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Intended and Unintended Consequences of China’s “Zero Mark-Up” Drug Policy

Publication Date: 
August 1, 2015

Health Affairs 34(8): 1391-1398, 2015 (with Shaoping Li, Scott Rozelle, Hongmei Yi, and Linxiu Zhang)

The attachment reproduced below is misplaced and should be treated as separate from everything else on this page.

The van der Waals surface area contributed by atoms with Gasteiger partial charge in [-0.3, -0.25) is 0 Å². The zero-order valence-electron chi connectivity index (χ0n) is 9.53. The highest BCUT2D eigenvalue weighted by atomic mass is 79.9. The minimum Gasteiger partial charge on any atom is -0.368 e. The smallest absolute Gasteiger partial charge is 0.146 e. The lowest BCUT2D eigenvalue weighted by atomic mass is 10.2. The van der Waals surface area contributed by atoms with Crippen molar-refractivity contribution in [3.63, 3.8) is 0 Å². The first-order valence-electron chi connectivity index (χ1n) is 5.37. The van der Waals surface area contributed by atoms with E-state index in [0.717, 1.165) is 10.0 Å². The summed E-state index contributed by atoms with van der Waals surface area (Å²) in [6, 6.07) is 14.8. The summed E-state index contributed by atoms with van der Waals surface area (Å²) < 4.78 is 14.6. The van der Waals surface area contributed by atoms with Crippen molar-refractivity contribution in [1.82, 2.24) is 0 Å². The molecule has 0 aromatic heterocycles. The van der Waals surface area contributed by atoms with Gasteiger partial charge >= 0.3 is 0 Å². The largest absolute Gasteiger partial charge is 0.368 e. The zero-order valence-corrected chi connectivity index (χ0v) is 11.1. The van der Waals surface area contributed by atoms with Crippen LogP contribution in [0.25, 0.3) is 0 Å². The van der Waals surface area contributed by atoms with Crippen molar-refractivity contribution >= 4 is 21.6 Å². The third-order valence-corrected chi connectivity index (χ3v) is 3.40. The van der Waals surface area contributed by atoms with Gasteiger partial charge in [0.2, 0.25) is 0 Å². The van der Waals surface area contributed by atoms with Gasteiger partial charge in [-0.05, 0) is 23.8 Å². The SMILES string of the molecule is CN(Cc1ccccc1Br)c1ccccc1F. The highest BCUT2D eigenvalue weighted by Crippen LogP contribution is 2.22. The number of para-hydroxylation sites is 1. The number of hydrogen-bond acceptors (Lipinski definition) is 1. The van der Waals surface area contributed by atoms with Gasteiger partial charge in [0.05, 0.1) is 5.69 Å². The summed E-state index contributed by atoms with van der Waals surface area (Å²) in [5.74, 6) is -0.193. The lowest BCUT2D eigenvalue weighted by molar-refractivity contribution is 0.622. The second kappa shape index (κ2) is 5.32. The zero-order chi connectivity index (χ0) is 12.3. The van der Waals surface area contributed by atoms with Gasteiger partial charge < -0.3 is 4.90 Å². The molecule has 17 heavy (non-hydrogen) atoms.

Since economic liberalization in the late 1970s, China’s health care providers have grown heavily reliant on revenue from drugs, which they both prescribe and sell. To curb abuse and to promote the availability, safety, and appropriate use of essential drugs, China introduced its national essential drug list in 2009 and implemented a zero markup policy designed to decouple provider compensation from drug prescription and sales. We collected and analyzed representative data from China’s township health centers and their catchment-area populations both before and after the reform. We found large reductions in drug revenue, as intended by policy makers. However, we also found a doubling of inpatient care that appeared to be driven by supply, instead of demand. Thus, the reform had an important unintended consequence: China’s health care providers have sought new, potentially inappropriate, forms of revenue.